With enrollments declining and technology advancing, colleges are breaking ground on spaces that give students and faculty new ways to engage.
Facing headwinds that are muddling their missions and their budgets and luring away prospective students, college and university officials are adapting their campuses in big and small ways that they hope will help them navigate it all.
From soaring, high-tech innovation labs that attract new students, to small-scale huddle spaces and digital campsites that foster the soft skills bosses increasingly want, colleges are building anew or repurposing existing infrastructure to meet the learning needs of today’s college students. And flexibility is key.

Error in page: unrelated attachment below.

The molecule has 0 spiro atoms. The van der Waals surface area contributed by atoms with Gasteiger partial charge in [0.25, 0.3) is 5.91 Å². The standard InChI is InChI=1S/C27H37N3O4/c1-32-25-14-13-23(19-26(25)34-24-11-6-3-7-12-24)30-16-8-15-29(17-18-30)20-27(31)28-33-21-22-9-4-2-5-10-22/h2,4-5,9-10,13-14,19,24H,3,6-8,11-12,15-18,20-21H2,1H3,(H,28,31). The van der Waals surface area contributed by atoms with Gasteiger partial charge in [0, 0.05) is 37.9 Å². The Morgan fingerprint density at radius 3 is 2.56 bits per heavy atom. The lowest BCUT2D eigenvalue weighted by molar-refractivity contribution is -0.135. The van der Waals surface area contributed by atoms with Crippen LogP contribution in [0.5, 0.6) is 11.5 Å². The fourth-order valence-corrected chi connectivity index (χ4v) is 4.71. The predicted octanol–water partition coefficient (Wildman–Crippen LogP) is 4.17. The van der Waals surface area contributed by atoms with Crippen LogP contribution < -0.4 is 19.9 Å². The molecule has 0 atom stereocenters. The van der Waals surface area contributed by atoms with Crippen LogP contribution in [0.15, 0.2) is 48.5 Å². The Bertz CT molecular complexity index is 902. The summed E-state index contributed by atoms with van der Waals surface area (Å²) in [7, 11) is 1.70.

“More education is happening out in the field through immersive experiences and technology. This will cause campuses to fundamentally rethink their physical assets,” says Traci Engel Lesneski, who led the team at Minneapolis architectural firm MSR, which designed the award-winning Visual Culture, Arts and Media (VCAM) building at Haverford College, in Pennsylvania. The college promotes the repurposed gymnasium as a “24/7 creative hub” that bridges previously siloed departments, packing in flexible work and collaboration spaces, offices, a high-tech presentation lounge and a communal kitchen.